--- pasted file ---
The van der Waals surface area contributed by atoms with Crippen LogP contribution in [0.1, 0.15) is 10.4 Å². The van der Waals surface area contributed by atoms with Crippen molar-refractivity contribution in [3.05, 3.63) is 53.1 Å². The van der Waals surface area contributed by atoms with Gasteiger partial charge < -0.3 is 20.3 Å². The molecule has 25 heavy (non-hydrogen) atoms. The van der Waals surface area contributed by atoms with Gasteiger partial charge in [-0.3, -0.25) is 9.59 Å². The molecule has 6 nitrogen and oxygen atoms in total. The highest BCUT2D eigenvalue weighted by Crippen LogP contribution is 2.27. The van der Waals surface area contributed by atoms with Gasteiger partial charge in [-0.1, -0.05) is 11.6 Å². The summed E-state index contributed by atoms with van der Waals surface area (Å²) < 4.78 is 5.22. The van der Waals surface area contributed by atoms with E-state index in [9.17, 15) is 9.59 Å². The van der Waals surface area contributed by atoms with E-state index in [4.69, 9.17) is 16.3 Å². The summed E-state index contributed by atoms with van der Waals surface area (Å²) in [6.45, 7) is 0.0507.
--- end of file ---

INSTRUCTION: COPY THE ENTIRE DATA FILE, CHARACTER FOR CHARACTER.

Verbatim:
The van der Waals surface area contributed by atoms with Crippen LogP contribution in [0.1, 0.15) is 10.4 Å². The van der Waals surface area contributed by atoms with Crippen molar-refractivity contribution in [3.05, 3.63) is 53.1 Å². The van der Waals surface area contributed by atoms with Gasteiger partial charge < -0.3 is 20.3 Å². The molecule has 25 heavy (non-hydrogen) atoms. The van der Waals surface area contributed by atoms with Gasteiger partial charge in [-0.3, -0.25) is 9.59 Å². The molecule has 6 nitrogen and oxygen atoms in total. The highest BCUT2D eigenvalue weighted by Crippen LogP contribution is 2.27. The van der Waals surface area contributed by atoms with Gasteiger partial charge in [-0.1, -0.05) is 11.6 Å². The summed E-state index contributed by atoms with van der Waals surface area (Å²) < 4.78 is 5.22. The van der Waals surface area contributed by atoms with E-state index in [9.17, 15) is 9.59 Å². The van der Waals surface area contributed by atoms with E-state index in [4.69, 9.17) is 16.3 Å². The summed E-state index contributed by atoms with van der Waals surface area (Å²) in [6.45, 7) is 0.0507.